By timothy from Slashdot's sounds-like-an-undercount-to-me department
An anonymous reader writes with a report from Help Net Security which assigns some numbers to the lucrative fraud-by-phone business in the U.S. -- and it's not just the most naive who are vulnerable. "Phone fraud continues to threaten enterprises across industries and borders, with the leading financial institutions' call centers exposed to more than $9 million to potential fraud each year," says the article. "Pindrop analyzed several million calls for threats, and found a 30 percent rise in enterprise attacks and more than 86.2 million attacks per month on U.S. consumers
. Credit card issuers receive the highest rate of fraud attempts, with one in every 900 calls being fraudulent."
What's been your experience with fraudulent robocalls? I've been getting them on a near-daily basis -- fake credit card alerts, "computer support" malware-install attempts, and more -- for a few years now, which makes whitelisting seem attractive. ("Bridget from account services" has been robo-calling a lot lately, and each time she says it is my final notice.) My biggest worry is that the people behind these scams, like spammers, will hire copywriters who can fool many more people.Read Replies (0)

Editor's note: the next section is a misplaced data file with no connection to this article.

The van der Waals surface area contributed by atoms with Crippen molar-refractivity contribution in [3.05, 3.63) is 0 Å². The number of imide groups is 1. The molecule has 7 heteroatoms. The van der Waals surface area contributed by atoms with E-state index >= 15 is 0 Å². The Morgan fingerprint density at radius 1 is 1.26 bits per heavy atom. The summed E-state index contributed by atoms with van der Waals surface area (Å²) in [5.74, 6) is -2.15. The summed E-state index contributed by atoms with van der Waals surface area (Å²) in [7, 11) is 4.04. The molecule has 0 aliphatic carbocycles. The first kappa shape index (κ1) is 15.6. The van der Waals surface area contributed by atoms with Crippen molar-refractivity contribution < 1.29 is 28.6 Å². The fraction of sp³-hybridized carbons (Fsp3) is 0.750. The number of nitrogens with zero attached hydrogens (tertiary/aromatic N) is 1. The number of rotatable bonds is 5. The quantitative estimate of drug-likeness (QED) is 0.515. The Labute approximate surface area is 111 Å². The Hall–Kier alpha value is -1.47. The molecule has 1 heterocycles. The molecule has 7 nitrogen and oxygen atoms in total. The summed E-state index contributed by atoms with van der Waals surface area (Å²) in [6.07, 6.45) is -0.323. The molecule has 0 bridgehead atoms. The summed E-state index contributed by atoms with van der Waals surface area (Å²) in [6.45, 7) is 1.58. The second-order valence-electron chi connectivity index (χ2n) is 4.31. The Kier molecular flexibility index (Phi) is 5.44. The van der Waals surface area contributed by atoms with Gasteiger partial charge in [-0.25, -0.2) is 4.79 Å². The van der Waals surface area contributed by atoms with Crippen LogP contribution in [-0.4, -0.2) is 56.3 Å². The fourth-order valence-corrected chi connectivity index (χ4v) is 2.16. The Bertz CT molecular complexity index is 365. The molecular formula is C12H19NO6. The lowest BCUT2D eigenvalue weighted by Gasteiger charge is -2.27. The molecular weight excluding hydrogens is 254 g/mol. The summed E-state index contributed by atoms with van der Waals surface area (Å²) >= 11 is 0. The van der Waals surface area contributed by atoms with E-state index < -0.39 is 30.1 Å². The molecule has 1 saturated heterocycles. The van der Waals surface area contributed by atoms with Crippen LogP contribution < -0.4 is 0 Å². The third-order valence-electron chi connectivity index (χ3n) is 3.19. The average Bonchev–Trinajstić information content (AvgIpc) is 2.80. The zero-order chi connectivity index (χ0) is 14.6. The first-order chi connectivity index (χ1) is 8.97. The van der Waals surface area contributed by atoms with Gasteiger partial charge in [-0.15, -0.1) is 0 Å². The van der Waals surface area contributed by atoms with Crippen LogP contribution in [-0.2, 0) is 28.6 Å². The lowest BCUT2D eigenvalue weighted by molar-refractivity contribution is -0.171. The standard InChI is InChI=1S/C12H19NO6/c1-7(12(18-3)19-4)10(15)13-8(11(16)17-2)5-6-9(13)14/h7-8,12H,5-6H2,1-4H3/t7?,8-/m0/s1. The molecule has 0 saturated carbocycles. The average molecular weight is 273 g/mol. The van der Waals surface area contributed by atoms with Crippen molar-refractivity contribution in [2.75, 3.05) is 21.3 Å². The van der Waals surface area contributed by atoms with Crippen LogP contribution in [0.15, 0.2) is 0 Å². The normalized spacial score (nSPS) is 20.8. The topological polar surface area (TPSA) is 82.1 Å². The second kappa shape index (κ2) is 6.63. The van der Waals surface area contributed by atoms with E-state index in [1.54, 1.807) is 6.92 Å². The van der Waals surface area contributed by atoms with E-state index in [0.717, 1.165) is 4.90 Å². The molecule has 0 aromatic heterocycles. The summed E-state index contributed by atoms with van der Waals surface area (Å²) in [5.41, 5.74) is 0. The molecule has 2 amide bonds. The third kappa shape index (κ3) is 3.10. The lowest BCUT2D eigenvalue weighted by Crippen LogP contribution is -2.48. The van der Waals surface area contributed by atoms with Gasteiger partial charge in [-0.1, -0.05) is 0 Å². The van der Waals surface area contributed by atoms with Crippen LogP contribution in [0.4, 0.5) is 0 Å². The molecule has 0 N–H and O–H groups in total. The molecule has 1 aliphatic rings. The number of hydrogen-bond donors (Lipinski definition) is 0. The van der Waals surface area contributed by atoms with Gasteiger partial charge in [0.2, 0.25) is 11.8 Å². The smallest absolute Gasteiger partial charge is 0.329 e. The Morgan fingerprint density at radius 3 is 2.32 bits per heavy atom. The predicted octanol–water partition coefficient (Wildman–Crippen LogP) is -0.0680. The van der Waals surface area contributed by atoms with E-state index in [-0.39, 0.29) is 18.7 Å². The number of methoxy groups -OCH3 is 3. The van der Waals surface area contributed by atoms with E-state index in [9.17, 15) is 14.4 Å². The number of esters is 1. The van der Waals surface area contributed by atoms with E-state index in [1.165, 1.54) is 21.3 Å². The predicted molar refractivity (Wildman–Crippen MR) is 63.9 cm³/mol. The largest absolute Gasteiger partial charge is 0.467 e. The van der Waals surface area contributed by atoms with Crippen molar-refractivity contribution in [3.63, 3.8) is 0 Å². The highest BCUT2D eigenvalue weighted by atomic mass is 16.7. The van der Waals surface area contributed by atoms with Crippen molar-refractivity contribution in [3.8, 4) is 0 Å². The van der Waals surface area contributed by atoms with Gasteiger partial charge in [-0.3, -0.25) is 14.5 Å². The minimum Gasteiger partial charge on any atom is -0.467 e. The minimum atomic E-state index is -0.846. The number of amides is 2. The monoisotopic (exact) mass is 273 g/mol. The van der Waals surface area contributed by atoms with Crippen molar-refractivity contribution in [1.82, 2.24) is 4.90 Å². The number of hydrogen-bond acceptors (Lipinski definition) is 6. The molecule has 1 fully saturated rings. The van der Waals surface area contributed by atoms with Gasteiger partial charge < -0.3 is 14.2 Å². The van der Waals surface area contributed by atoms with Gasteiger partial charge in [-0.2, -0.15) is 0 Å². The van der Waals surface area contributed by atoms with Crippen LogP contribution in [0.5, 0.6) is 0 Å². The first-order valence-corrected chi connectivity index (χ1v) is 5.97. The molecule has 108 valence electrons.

By samzenpus from Slashdot's protect-ya-neck department
An anonymous reader writes: Let's Encrypt, the project that hopes to increase the use of encryption across websites by issuing free digital certificates, is planning to issue the first ones next month. Backed by the EFF, the Mozilla Foundation, the Linux Foundation, Akamai, IdenTrust, Automattic, and Cisco, Let's Encrypt will provide free-of-charge SSL and TSL certificates to any webmaster interested in implementing HTTPS for their products. The Stack reports: "Let's Encrypt's root certificate will be cross-signed by IdenTrust, a public key CA owned by smartphone government ID card provider HID Global. Website operators are generally hesitant to use SSL/TLS certificates due to their cost. An extended validation (EV) SSL certificates can cost up to $1,000. It is also a complication for operators to set up encryption for larger web services. Let's Encrypt aims to remove these obstacles by eliminating the related costs and automating the entire process."Read Replies (0)